4 challenges, opportunities and trends of the Fourth Industrial Revolution
A discussion of some of the challenges, opportunities and trends anticipated during the Fourth Industrial Revolution, which we are currently experiencing.
Whether you realise it or not, we are in the midst of the Fourth Industrial Revolution: Industry 4.0. The First Industrial Revolution occurred in the late 1700s when steam and water power were harnessed to mechanise production. With the invention of electricity in late 1800s, mass production ushered in the Second Industrial Revolution. In the 1960s, electronics and IT led to automation of processes, which drove the Third Industrial Revolution. With the fourth revolution, multiple technologies are converging to address and blur “the lines between the physical, digital, and biological spheres” (Source: World Economic Forum).
In world history, the rate of technological change and development we are experiencing currently has been unprecedented. In addition to the exponential growth in computer processing power, storage and the impact of the Internet, we are also witnessing the global proliferation of mobile/cellular phones, increased integration of artificial intelligence and the Internet of Things across all segments of society, to highlight a few. Ultimately, we live in exciting times filled with new opportunities, but also fraught with challenges.
A key voice in the conversation on the Fourth Industrial Revolution is the World Economic Forum (WEF). At its annual meeting in Davos, Switzerland, last month, technology and its impact was frequently raised across a broad range of topics. The four points highlighted below, are a few of the challenges, opportunities and trends the WEF envisages with Industry 4.0.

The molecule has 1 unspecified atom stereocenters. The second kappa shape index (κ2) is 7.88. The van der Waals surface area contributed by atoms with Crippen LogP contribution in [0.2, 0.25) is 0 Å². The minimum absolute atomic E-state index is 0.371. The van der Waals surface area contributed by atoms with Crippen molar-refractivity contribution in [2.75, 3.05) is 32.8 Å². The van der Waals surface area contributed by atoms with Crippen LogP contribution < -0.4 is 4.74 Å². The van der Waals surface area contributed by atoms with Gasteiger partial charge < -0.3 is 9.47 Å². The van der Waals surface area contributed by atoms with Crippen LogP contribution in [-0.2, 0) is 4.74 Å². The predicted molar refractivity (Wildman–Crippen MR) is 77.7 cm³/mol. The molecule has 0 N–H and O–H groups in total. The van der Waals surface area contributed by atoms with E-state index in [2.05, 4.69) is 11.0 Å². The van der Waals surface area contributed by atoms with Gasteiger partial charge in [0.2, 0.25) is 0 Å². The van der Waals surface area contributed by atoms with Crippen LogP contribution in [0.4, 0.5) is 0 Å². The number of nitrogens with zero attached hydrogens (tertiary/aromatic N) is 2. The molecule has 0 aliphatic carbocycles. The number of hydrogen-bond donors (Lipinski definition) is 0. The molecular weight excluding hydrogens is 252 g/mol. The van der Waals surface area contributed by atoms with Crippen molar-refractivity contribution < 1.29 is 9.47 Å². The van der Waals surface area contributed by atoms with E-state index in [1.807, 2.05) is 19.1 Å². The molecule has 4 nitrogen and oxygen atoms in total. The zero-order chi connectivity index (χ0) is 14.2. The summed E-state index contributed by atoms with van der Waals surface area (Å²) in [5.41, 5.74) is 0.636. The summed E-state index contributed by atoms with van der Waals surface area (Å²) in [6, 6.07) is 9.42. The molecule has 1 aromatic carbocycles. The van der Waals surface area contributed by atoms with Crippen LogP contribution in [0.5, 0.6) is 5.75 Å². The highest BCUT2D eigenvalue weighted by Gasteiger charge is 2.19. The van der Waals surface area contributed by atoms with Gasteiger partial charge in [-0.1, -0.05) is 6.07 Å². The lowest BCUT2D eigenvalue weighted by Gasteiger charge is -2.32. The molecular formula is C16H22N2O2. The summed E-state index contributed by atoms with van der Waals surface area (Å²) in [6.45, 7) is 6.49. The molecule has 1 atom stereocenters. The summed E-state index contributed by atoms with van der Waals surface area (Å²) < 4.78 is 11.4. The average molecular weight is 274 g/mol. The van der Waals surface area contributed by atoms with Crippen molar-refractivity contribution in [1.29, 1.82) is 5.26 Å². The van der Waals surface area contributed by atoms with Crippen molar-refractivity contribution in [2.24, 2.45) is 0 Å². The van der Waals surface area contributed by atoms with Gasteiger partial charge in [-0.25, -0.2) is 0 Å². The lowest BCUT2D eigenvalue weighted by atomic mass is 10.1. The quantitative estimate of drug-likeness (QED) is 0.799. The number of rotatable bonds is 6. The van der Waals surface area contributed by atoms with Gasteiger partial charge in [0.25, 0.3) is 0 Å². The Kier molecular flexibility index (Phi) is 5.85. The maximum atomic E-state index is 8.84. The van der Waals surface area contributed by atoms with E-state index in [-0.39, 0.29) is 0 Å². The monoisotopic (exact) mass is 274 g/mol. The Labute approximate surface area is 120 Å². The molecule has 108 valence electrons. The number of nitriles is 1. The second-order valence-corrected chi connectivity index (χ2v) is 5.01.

Likely to raise global income levels and improved the quality of life
As occurred with its predecessors, Industry 4.0 will affect how we live and work. As technology continues to make life and living more convenient and increase the opportunities for wealth creation generally, it can also help to address some of the socio-economic challenges for those at the bottom of the pyramid.
Greater inequality also possible
Whilst many positives are expected from current technology and the associated disruption that is occurring, it is also prudent to consider the possibility that even greater inequality may also result. The demand for talent for high skill jobs, for corresponding high pay, when compared against low-skilled, low-paying (but still essential) jobs, may result in an even wider chasm in the job market, and a greater separation between the ‘haves’ and the ‘have nots’.
Evolving supply- and demand-side approaches and behavior
The new technologies of today are having an impact across virtually all industries, and are changing the systems and processes used – end to end – to supply of goods and services to consumers. Businesses are required to be more lean and agile, and more responsive to their customers, especially as competition between firms (and market dynamics) has become even more aggressive.
On the demand side, consumer behavior and expectations are also changing. Increasingly, consumers are engaging businesses and conducting commercial transactions electronically, especially on mobile and portable devices. Further, they expect that products and services can be tailored to their needs, which in turn is driving innovation among businesses.
Out-dated regulations and regulatory processes
However, in order for the impact of Industry 4.0 to be fully experienced globally, it must be underpinned by progressive, relevant and timely policies and regulation. To a considerable degree, countries worldwide are still grappling with the changes that today’s technologies are ushering in, for example, in term of citizen engagement, accountability and transparency, and government processes. Governments are now required to become more responsive and adaptable to the changing landscape, which still evolving, and may even accelerate in the future.
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